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The Best Hikes in Castle Creek Wilderness

200 Triplog Reviews in the Castle Creek Wilderness
Most recent of 94 deeper Triplog Reviews
10 mi • 3,000 ft aeg
Algonquin - Horsethief out and back
First off - to the person or persons who have traveled this trail in the past few months- THANK YOU for cutting back the catclaw and manzanita ! What a difference. First Bradshaw hike I've done where I did not come out ripped to shreds!

We had 10 people. 3 dogs. Perfect day - 70s and breezy. I read the beta for this hike was not sure what to expect. We are all seasoned Grand Canyon hikers and have put on a lot of elevation gain per year. Trail conditions were good - some minor bushwhacking and route finding in the Horsethief creek - but overall pretty easy. We started off on Algonquin and made it all the way down into the creek bed very quickly, passing the mine and a couple of old buildings. Beautiful trail so far & the dogs loved the water! We then made our way to the intersection of Horsethief basin trail - we are about 2.5 miles in. This trail cuts in and takes off toward horsethief basin. There is a sign. This is where it gets real. Roughly 2000 feet of elevation gain in 2.5 miles. The beginning was gradual and that soon yielded to a steep rocky grade. Overall it was not bad - we plowed through that in short order and were on the snow-covered summit adjacent to the trail.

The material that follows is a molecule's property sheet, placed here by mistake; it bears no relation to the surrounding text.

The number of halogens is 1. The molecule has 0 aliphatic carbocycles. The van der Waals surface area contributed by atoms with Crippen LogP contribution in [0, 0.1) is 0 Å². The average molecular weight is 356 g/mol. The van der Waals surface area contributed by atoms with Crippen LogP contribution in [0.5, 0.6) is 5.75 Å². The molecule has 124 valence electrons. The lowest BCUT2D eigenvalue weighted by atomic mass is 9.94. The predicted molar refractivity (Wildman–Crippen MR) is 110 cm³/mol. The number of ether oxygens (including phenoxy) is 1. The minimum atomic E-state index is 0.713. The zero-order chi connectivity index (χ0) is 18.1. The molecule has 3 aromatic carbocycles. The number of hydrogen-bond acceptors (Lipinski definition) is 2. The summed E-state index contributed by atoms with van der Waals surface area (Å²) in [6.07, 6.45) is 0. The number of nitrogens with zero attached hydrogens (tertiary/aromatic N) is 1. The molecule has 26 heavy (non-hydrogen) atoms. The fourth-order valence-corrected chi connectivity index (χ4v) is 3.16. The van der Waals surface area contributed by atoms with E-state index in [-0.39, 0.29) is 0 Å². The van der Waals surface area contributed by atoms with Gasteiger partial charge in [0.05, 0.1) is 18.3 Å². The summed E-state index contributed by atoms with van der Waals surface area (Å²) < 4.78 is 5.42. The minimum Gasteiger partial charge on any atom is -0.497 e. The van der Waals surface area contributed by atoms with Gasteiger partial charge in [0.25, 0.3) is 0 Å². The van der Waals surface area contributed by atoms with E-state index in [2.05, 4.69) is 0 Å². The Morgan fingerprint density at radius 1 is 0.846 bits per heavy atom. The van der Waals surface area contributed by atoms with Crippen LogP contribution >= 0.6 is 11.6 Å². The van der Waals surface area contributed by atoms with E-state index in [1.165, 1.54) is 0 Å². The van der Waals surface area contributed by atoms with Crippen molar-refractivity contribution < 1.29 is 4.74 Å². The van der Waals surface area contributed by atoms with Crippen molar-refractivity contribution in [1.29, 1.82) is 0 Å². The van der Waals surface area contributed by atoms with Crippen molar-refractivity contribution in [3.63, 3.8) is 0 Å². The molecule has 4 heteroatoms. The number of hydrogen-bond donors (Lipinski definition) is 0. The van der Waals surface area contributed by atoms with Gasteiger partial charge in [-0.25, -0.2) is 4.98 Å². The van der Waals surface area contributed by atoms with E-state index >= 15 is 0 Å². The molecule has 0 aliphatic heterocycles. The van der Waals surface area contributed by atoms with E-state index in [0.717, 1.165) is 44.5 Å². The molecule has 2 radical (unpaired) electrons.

We made a quick fuel and pee stop, sat in awe of the view, threw a few snowballs with the dogs, and then reversed direction and headed back. Not surprisingly, the downhill was quick. We stopped at another waterfall for lunch, and then headed back through the creek, and. back toward Algonquin Tr. Once we connected with Algonquin Tr, the ascent started almost immediately. The ascent up was not bad, we were blessed by a nice breeze it kept us cool. Most of us wore long pants because we heard about the brush, but that was mostly gone. I was worried that I'd overheat but the breeze saved us. It was roughly 70 degrees with a 15 mph breeze.